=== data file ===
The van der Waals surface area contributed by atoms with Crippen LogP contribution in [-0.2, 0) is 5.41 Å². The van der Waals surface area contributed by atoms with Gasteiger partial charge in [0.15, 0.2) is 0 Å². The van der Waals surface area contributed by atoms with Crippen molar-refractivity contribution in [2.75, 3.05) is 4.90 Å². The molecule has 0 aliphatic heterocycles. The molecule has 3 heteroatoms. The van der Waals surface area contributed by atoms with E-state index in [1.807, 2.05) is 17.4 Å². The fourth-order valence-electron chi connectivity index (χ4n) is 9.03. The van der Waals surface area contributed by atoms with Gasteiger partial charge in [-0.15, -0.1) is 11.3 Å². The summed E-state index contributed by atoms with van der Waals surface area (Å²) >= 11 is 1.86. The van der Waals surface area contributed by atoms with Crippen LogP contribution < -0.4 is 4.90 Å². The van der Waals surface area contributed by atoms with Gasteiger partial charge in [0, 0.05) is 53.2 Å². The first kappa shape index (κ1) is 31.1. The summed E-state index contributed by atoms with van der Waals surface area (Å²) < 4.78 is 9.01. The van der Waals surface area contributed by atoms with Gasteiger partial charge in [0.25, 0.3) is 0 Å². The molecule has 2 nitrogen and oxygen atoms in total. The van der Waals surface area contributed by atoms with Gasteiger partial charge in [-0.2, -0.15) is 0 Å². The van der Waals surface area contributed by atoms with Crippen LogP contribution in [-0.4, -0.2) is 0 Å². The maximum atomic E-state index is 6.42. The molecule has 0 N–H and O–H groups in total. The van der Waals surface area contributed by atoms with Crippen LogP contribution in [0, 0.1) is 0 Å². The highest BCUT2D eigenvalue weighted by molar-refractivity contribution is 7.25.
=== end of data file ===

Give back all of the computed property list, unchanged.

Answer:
The van der Waals surface area contributed by atoms with Crippen LogP contribution in [-0.2, 0) is 5.41 Å². The van der Waals surface area contributed by atoms with Gasteiger partial charge in [0.15, 0.2) is 0 Å². The van der Waals surface area contributed by atoms with Crippen molar-refractivity contribution in [2.75, 3.05) is 4.90 Å². The molecule has 0 aliphatic heterocycles. The molecule has 3 heteroatoms. The van der Waals surface area contributed by atoms with E-state index in [1.807, 2.05) is 17.4 Å². The fourth-order valence-electron chi connectivity index (χ4n) is 9.03. The van der Waals surface area contributed by atoms with Gasteiger partial charge in [-0.15, -0.1) is 11.3 Å². The summed E-state index contributed by atoms with van der Waals surface area (Å²) >= 11 is 1.86. The van der Waals surface area contributed by atoms with Crippen LogP contribution < -0.4 is 4.90 Å². The van der Waals surface area contributed by atoms with Gasteiger partial charge in [0, 0.05) is 53.2 Å². The first kappa shape index (κ1) is 31.1. The summed E-state index contributed by atoms with van der Waals surface area (Å²) < 4.78 is 9.01. The van der Waals surface area contributed by atoms with Gasteiger partial charge in [0.25, 0.3) is 0 Å². The molecule has 2 nitrogen and oxygen atoms in total. The van der Waals surface area contributed by atoms with Gasteiger partial charge in [-0.2, -0.15) is 0 Å². The van der Waals surface area contributed by atoms with Crippen LogP contribution in [-0.4, -0.2) is 0 Å². The maximum atomic E-state index is 6.42. The molecule has 0 N–H and O–H groups in total. The van der Waals surface area contributed by atoms with Crippen LogP contribution in [0, 0.1) is 0 Å². The highest BCUT2D eigenvalue weighted by molar-refractivity contribution is 7.25.